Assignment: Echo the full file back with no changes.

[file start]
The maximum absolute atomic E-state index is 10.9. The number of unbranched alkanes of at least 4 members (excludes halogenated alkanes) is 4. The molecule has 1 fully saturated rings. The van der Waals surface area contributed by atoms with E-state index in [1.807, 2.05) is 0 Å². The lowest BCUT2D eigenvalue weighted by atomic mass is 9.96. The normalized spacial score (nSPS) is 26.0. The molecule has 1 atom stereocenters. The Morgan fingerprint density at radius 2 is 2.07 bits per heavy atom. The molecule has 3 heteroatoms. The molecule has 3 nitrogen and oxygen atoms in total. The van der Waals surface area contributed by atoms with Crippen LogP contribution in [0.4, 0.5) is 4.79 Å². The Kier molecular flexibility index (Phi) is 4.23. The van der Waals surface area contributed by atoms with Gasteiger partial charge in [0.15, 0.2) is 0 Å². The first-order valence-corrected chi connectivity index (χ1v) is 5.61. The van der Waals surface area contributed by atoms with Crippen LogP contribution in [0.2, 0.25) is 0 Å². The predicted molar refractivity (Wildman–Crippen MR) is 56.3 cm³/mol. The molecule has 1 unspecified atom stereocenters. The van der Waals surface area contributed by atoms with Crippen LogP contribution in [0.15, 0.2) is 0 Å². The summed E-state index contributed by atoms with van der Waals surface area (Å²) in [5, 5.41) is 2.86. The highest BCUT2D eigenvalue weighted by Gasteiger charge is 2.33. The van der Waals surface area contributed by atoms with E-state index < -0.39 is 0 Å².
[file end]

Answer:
The maximum absolute atomic E-state index is 10.9. The number of unbranched alkanes of at least 4 members (excludes halogenated alkanes) is 4. The molecule has 1 fully saturated rings. The van der Waals surface area contributed by atoms with E-state index in [1.807, 2.05) is 0 Å². The lowest BCUT2D eigenvalue weighted by atomic mass is 9.96. The normalized spacial score (nSPS) is 26.0. The molecule has 1 atom stereocenters. The Morgan fingerprint density at radius 2 is 2.07 bits per heavy atom. The molecule has 3 heteroatoms. The molecule has 3 nitrogen and oxygen atoms in total. The van der Waals surface area contributed by atoms with Crippen LogP contribution in [0.4, 0.5) is 4.79 Å². The Kier molecular flexibility index (Phi) is 4.23. The van der Waals surface area contributed by atoms with Gasteiger partial charge in [0.15, 0.2) is 0 Å². The first-order valence-corrected chi connectivity index (χ1v) is 5.61. The van der Waals surface area contributed by atoms with Crippen LogP contribution in [0.2, 0.25) is 0 Å². The predicted molar refractivity (Wildman–Crippen MR) is 56.3 cm³/mol. The molecule has 1 unspecified atom stereocenters. The van der Waals surface area contributed by atoms with Crippen LogP contribution in [0.15, 0.2) is 0 Å². The summed E-state index contributed by atoms with van der Waals surface area (Å²) in [5, 5.41) is 2.86. The highest BCUT2D eigenvalue weighted by Gasteiger charge is 2.33. The van der Waals surface area contributed by atoms with E-state index < -0.39 is 0 Å².